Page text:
Villagers Trained to Tackle Malaria

The Ministry of Health and Social Services in Kavango East recently trained 70 indoor residual sprayers to help combat the spread of malaria in Kavango East and Kavango West.

The training in indoor residual spraying took place at the malaria research camp at Popa from 4 – 15 August.

Sources said the trainees were carefully selected from village clusters at Nankudu in Kavango West and Andara district in Kavango East.

Presently the second group comprising 69 trainees from Nyangana and Rundu district in Kavango East is undergoing basic training at Popa on indoor spray residuals.

“We got these spray operators through their various village headmen and women who recommended them and they will go back and do the work in their clusters and these are people they trust with the job,” said Paulus Mpoko Hausiku the chief environmental health practitioner for Kavango in the Ministry of Health and Social Services.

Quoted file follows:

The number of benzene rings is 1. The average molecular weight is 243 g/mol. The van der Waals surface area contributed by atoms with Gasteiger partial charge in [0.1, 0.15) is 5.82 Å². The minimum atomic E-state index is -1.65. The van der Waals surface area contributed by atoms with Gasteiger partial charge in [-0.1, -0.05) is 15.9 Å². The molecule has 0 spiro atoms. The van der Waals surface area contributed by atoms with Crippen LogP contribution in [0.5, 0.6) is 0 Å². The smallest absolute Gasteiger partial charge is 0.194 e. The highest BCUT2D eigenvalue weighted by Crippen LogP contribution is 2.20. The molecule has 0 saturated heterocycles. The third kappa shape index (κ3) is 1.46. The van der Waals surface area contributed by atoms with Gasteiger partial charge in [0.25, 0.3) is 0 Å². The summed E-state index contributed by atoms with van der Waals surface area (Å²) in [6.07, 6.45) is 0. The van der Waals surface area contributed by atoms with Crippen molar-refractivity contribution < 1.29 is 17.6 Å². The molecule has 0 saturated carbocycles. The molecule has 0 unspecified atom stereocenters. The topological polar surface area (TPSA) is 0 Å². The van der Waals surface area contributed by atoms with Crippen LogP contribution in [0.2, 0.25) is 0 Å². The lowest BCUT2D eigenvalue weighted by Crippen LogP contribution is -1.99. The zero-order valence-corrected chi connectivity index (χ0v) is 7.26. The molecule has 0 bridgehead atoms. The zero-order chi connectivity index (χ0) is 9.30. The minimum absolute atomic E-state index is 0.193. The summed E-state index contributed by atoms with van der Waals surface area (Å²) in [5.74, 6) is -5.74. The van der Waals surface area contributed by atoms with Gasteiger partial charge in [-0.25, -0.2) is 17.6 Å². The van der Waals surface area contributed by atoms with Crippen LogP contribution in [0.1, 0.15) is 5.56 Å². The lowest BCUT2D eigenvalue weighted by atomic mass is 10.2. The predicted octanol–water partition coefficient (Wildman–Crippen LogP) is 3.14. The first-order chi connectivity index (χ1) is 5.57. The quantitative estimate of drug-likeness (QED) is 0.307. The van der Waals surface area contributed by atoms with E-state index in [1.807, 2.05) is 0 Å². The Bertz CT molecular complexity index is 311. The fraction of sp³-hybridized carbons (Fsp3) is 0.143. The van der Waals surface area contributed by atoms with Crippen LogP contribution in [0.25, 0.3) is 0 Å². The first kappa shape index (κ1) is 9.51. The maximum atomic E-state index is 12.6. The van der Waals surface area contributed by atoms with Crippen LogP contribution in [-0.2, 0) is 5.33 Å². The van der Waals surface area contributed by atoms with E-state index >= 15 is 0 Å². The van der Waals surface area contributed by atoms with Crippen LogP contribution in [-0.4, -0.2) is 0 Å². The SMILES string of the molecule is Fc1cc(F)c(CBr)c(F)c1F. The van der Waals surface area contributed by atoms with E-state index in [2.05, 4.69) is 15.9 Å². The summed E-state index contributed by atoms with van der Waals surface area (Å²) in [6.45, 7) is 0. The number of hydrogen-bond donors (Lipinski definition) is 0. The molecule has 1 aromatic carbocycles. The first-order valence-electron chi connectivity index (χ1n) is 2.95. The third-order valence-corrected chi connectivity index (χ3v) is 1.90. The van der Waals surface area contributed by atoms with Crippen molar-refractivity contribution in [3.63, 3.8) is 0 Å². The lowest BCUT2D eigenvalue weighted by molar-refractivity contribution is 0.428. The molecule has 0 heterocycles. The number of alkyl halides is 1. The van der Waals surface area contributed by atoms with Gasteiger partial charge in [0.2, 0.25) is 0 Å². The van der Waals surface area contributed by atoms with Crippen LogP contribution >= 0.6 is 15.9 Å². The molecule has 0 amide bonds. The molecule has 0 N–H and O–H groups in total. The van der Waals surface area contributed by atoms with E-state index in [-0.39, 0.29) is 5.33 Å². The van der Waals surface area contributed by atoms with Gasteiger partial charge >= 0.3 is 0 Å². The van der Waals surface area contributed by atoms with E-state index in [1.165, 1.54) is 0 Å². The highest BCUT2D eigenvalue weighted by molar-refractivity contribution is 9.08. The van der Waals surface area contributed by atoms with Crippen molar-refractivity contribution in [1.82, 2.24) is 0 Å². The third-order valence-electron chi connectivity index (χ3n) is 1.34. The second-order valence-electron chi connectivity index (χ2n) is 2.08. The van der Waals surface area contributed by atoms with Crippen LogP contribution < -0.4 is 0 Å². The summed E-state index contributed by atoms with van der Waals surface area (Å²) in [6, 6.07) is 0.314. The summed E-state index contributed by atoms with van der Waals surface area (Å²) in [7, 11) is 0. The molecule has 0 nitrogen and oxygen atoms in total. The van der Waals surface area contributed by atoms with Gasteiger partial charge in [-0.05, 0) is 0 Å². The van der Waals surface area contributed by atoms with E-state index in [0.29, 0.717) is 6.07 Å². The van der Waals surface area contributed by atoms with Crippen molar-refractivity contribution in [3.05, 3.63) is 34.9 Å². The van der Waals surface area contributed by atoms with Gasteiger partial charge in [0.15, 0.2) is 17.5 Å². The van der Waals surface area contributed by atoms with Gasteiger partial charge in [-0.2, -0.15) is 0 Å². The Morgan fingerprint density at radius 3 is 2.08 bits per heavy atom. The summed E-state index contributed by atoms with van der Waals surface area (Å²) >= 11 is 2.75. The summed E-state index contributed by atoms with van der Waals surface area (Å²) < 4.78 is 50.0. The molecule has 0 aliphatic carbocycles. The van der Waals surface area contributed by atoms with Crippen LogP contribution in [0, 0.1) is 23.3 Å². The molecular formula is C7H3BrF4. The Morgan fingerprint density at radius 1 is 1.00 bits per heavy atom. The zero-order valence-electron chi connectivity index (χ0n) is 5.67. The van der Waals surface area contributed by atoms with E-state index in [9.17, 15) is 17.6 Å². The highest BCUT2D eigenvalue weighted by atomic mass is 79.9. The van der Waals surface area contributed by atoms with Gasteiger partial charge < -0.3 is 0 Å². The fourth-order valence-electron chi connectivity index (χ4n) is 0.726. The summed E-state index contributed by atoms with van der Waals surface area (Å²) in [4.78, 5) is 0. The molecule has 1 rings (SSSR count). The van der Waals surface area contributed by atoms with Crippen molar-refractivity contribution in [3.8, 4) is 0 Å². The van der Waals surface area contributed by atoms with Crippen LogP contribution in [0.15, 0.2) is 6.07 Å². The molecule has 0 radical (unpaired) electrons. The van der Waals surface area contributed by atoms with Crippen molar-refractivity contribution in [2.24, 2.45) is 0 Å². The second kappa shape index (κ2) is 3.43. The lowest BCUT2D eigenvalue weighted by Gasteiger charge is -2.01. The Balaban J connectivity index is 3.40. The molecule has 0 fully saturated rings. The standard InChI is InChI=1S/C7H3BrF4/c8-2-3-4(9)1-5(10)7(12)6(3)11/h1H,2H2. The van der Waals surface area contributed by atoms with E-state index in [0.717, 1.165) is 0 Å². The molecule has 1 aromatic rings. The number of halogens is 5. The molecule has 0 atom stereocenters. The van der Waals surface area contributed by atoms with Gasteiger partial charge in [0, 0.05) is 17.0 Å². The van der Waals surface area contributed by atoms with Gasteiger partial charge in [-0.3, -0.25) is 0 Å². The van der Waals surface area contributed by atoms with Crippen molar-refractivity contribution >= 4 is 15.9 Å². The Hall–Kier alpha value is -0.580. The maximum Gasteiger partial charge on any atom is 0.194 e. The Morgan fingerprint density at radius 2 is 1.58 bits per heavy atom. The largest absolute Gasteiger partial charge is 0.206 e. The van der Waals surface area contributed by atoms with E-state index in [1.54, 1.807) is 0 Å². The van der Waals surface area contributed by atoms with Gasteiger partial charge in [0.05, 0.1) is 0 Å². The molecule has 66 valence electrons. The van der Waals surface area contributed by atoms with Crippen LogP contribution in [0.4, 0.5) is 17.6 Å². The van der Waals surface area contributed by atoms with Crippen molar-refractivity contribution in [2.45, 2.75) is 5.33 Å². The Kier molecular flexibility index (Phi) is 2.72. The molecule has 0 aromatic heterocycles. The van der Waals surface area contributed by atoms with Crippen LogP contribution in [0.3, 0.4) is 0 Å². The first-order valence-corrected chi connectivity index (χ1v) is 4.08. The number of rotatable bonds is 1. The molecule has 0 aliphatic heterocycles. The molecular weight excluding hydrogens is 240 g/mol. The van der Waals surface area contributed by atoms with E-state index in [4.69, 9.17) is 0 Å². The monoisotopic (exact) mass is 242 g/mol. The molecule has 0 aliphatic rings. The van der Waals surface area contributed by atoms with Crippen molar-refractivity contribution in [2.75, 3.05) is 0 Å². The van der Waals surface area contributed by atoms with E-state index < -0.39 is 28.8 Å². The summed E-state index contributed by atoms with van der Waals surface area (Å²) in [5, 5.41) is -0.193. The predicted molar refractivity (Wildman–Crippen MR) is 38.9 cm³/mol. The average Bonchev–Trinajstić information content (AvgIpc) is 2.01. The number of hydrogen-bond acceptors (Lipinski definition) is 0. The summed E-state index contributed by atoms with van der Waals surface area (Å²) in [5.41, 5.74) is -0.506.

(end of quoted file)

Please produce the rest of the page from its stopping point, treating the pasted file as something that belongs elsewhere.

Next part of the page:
According to Hausiku, the ministry of health will kick off the two-month indoor residual spraying campaign at the beginning of September.

“We are following the malaria vector strategy in Namibia. IRS (indoor residual spraying) is the key intervention for vector control which our country has carried out since 1964 and it has worked very well as we have the resources, skills and the experience,” he said.

Hausiku added the community as beneficiaries should welcome the spray operators in their households and homesteads.

He said the target to spray in exceess of 95 percent of households depends on community cooperation and in this vein he appealed to stakeholders, namely, churches, political parties and traditional authorities to create awareness.

However it was noted that one of the main challenges is that neighbouring Angola does not conduct IRS especially in the areas bordering the Kavango regions and thus the people living on the other side of the border spread the disease when they come to Namibia.

“For the programme to succeed we need more support in terms of logistics and other resources especially transport since it’s the backbone of the programme,” said Hausiku.

The insecticides used for traditional structures is Dichloro-Diphenyl-Trichloroethane (DDT) while Deltamethrine is used for modern houses.

Source : New Era